The fourth factor is the prices of complementary goods and substitutes. Here again the complementary goods and substitutes have different impact on luxury cars and mass-produced cars. Probably the most relevant complementary good for both luxury cars and mass-produced cars is fuel but fuel prices have a much larger impact on the demand forces of mass-produced cars while the impact is negligible on the demand of luxury cars. This may be why mass-produced cars see a far steeper decline in sales as compared to luxury cars. The buyers of mass-produced cars are also more likely to take into account the fuel efficiency of the car as well as the gas prices trend while gas prices would almost be of no concern to the buyers of luxury cars. This may be due to the income differences between the consumers of luxury and mass-produced cars but it is also due to some non-price factors. For mass-produced cars’ consumers, their automobile serves as a primary transportation object and in addition, fuel costs comprise a larger share of their total budget as compared to those with much higher income levels and net worth. Moreover, the buyers of luxury cars go ahead with their purchase even when the fuel efficiency is almost half of mass-produced cars which means they do not care about fuel costs in the first place. Moreover, their purpose is to enjoy the driving experience and not merely use the car to get from point A to point B. It is not unusual for them to only drive luxury cars occasionally and buyers of the luxury-cars usually have more than one vehicle.
The demand for mass-produced cars is also more fluctuating because there are many substitutes such as subway transit system, buses, and taxis. Now cars that run on alternative energy sources instead of gas are only becoming close substitute. Thus, it is no surprise thathybrid car sales increased by a significant rate in 2008 as compared to 2007 as rising gas prices became a serious concern for the buyers of mass-produced cars (White, 2008). But for luxury car buyers there is no substitute because they pay for the experience and the status symbol instead of a mean to get from point A to point B. Car is the only reliable mode of transportation within city boundaries or where short distances are involved. Some buyers of the luxury cars may have private jets but jets are more suitable to long distance travel. The only substitute may be chauffeur-driven limousines as rich people are often status-conscious but where as substitutes for mass-producedcars could be cheaper in the event of high gas prices, it is hard to imagine chauffeur-driven limousines be more economic substitutes to private luxury cars, even in the event of high gas prices. Thus, luxury cars do not have a close substitute which makes their demand less sensitive to changes in complementary good or substitutes as compared to mass-produced cars.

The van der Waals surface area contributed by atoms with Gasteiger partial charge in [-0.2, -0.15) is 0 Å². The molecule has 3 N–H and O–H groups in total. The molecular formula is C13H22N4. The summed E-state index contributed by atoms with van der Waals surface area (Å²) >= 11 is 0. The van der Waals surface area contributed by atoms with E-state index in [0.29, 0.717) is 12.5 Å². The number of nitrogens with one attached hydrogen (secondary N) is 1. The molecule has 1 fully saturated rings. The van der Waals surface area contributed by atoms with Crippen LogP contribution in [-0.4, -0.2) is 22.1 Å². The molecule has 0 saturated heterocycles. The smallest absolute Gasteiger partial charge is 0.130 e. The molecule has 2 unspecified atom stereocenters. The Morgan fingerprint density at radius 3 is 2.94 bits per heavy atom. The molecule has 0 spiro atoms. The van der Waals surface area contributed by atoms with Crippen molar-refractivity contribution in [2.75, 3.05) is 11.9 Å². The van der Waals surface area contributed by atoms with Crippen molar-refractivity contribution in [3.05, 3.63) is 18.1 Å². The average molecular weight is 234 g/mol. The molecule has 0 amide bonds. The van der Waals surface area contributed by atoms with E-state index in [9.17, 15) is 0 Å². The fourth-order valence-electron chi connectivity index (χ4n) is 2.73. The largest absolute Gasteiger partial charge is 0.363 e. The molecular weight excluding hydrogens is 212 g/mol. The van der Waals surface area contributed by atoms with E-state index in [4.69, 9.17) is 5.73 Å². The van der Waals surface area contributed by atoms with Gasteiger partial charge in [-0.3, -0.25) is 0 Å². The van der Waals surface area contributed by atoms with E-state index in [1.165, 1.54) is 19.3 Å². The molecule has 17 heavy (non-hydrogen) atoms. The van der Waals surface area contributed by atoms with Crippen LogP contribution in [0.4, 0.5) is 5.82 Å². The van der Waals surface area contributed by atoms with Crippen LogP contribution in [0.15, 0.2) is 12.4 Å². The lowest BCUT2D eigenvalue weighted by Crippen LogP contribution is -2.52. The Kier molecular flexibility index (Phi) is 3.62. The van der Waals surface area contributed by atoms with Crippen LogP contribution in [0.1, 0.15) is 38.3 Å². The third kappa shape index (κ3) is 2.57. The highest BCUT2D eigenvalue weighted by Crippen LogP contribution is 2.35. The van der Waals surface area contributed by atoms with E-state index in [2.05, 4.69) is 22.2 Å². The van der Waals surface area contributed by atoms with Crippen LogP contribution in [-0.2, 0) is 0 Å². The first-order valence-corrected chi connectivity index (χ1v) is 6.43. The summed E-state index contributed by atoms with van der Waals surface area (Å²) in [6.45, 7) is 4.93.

The fifth factor is consumers’ expectations. The buyers of luxury cars are well aware that their purchases lose greater proportion of overall value over a particular time period as compared to mass-produced cars and yet they still go ahead with their purchase plans. In contrast, many buyers of mass production cars do think about the resale value of their cars and plan their budgets accordingly. Thus, consumers’ future expectations have a much larger impact on the demand for mass-producedcars as compared to luxury cars. Similarly, if consumers expect oil prices to go up, they will go for more fuel-efficient cars or even be willing to pay premium prices for alternative fuel technologies such as hybrid. But buyers of luxury cars will not worry about gas prices because they can afford it and most importantly, the factors that influence their purchasing decisions are primarily non-financial.